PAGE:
Climate emergency emphasised by a nation on fire
The silence from critics of the extinction rebellion movement is deafening. Have they crawled under a rock to join our feeble minded PM and his cronies? A PM who arrogantly ignored fire chiefs warning him of impending disaster this summer. Indeed under a rock they can stay as we learn that half a billion animals have perished in horrific circumstances and some species rendered extinct.
We have heard the NSW fire chief state the RFS does not have the capacity to extinguish these fires. Are we about to lose the last of the eastern koalas? Why aren't we equipped with a fleet of fixed wing aircraft which could have dealt with the fire which started in Gippsland in November?
How dare the PM return from his holiday and stand in front of the press spinning fairy tales of economic growth and dismissing questions on the relationship between the fires and climate change.
Without a healthy environment we have no economy.
Irina de Loche, Ballarat.
I must admit I'm amazed at the citizens of Australia. In May 1940, King George Vl asked his people for a Day of Prayer and the nation responded. A good job too in view of Dunkirk and the subsequent Battle of Britain. In view of the enormous disaster the bush fires are for Australia, why ever not now?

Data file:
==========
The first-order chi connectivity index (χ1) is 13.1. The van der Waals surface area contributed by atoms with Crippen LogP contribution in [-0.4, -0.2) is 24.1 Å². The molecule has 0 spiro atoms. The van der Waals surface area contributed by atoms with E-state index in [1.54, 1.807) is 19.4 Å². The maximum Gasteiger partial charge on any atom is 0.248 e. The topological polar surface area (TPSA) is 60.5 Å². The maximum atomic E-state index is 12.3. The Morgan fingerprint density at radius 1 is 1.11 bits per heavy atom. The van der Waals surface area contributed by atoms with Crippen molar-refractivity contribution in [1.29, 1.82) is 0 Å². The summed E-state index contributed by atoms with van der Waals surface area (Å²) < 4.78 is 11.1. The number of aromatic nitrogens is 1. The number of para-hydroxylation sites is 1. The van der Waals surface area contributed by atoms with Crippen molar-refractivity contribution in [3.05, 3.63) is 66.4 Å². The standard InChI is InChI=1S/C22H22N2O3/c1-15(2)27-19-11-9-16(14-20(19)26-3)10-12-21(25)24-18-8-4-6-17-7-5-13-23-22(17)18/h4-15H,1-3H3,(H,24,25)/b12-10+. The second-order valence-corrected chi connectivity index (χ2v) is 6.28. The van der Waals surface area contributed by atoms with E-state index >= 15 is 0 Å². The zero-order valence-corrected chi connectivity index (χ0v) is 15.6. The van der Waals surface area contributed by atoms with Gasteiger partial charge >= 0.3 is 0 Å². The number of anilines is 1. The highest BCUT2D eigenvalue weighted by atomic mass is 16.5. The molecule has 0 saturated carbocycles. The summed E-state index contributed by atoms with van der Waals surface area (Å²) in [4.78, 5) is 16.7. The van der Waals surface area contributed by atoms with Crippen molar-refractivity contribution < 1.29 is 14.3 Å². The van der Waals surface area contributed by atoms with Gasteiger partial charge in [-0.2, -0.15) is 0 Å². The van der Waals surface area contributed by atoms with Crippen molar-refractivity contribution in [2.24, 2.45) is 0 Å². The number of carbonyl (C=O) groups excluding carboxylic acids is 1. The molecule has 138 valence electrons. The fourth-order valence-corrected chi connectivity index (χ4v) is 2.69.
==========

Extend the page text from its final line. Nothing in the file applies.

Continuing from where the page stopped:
Norman Viles, Filey UK.
Attempts by the climate change denial industry to attribute the bushfire emergency to fuel loads are of course absurd. NSW is in the grip of a multi-year drought - fuel loads have never been lower.
Mallacoota recorded its driest year on record during 2019 but is a wet and cool region with few windows for large scale burning. Moreover, there was never a time where the east coast of NSW was subject to large-scale burning regimes and of course such a notion is ridiculous in the wet tropics. Here in Victoria the idea that decades prior to Black Saturday the state was subject to large scale fuel reduction burns are pure fantasy - burning then was sporadic, poorly coordinated and on a tiny scale.
Penrith in NSW recorded a completely unprecedented 49C on January 4. Climate change has driven us into a hotter and drier summer and that is the cause of the bushfire crisis. The situation is only going to get worse and the time for denial has long since passed.
Patrick Hockey, Clunes.
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